About 25 per cent of children of school-going age in the Central Region are out of school, Mr. Augustus Nii Lante Cleland, Central Regional Director of Education, has observed.
Instead, they are either found engaging in fishing at the beach or following tourists about for money.
Mr. Cleland made the disclosure at the closing ceremony of the 7th Central Regional Education Sector Annual Review in Cape Coast.
The two-day conference was attended by about 120 participants including district directors and managers of education, district assemblies as well as district chief executives from across the region.
It was under the theme, ?Achieving the MDG target on education in the region by 2015: the role of stakeholders?.
Mr. Cleland expressed worry about the fact that in spite of government?s investment of 6.1 per cent of the nation?s Gross Domestic Product (GDP) on Basic and Senior High School Education, there were still children who were outside the school system, saying this was not the best.
?As the cradle of education in Ghana, I need no prophet to predict that the Central Region holds the key to the transformation of our dear country since education plays a vital role in the development of every nation and also serves as a catalyst for rapid socio-economic development?, he stated.
He noted that Government?s goal of wealth creation to transform the country into a middle income status by 2015 would be a mirage if a proportion of the population in the Central Region remained illiterate and unskilled, adding that it was only through education that children could realize their potential for self actualization.
Mr. Cleland appealed to Metropolitan, Municipal and District Assemblies (MMDAs) to change their attitudes towards educational issues in the region in order to ensure every child of school-going age was in school in order to develop their latent intellectual abilities.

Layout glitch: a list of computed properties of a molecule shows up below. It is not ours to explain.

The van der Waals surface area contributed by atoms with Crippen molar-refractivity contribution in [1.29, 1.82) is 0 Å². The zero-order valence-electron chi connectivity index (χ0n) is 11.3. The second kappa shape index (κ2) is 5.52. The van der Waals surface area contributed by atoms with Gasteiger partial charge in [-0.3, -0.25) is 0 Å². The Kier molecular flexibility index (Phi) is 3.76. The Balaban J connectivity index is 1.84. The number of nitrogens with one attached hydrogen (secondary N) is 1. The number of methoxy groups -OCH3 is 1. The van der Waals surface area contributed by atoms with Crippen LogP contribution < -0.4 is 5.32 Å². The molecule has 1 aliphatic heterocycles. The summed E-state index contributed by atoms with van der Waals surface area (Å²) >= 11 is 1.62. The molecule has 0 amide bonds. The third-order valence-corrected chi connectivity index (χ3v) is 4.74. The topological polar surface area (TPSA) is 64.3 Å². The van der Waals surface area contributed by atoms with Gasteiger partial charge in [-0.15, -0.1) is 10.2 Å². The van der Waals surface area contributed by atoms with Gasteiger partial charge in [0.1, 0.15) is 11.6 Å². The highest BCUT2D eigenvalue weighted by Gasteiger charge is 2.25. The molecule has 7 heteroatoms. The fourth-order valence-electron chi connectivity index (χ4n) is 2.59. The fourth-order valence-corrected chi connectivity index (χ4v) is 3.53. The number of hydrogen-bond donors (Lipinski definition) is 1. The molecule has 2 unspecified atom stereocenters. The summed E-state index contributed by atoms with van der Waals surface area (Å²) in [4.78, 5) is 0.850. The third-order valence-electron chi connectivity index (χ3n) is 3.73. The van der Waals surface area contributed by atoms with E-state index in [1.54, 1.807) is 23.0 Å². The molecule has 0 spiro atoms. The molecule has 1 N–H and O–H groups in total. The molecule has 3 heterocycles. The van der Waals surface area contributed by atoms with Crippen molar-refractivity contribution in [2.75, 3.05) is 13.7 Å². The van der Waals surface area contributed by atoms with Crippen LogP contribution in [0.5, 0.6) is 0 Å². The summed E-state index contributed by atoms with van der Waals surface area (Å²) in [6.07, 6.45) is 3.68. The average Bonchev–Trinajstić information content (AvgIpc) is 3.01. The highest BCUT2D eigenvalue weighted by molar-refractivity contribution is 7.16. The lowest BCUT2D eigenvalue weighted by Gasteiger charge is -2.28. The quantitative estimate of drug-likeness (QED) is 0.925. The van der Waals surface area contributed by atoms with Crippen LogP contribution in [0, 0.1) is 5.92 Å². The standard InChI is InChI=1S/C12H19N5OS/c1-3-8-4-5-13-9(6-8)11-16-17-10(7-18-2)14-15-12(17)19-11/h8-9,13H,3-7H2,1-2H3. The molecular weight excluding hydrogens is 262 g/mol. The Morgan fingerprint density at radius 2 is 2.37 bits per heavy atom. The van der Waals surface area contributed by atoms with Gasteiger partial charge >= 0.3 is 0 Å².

In a speech read for her, Ms. Benedicta Naana Biney, Director General of the Ghana Education Service (GES) noted that education enabled people to break through the vicious cycle of poverty and made a great difference in girls? employment opportunities, marriage and capacity to make decisions about their lives.
She said education also opened doors for social inclusion and independence for children with disabilities, as well as enabling communities to make informed choices about their future and contributed to good governance and sustainable development.
She said in order to meet the Education Fast Track Initiative and the Millennium Development Goals (MDG), it was important to among others, increase equitable access to education at all levels, including persons with disabilities, improve quality of teaching and learning, bridge the gender gap in access to education and also improve the management of education service delivery.
Mr. Agyir Aikins, Mayor of Cape Coast who read a speech for the Regional Minister, re-echoed the importance of education which he said was the key to the survival of the nation, adding that it should be approached in a more business-like manner to ensure that laudable goals are achieved.
He was of the hope that the Education Strategic Plan (ESP) 2010-2020 would be vigorously applied by the GES and also operationalised at the regional, district and institutional levels to reflect the new modalities enshrined for future delivery of education.
Mr. George Jerry Hanson, a retired Educationist who chaired the function, called for a total abolition of corporal punishment in schools since it contributed to children dropping out of school, and said other forms of punishment could be used.
On how to retain children in school, participants suggested among others that more early childhood development teachers should be sponsored by MMDAs, school feeding programmes should be extended to all Kindergartens (KGs) and also MMDAs should work together with Education Directorates to site KGs closer to communities.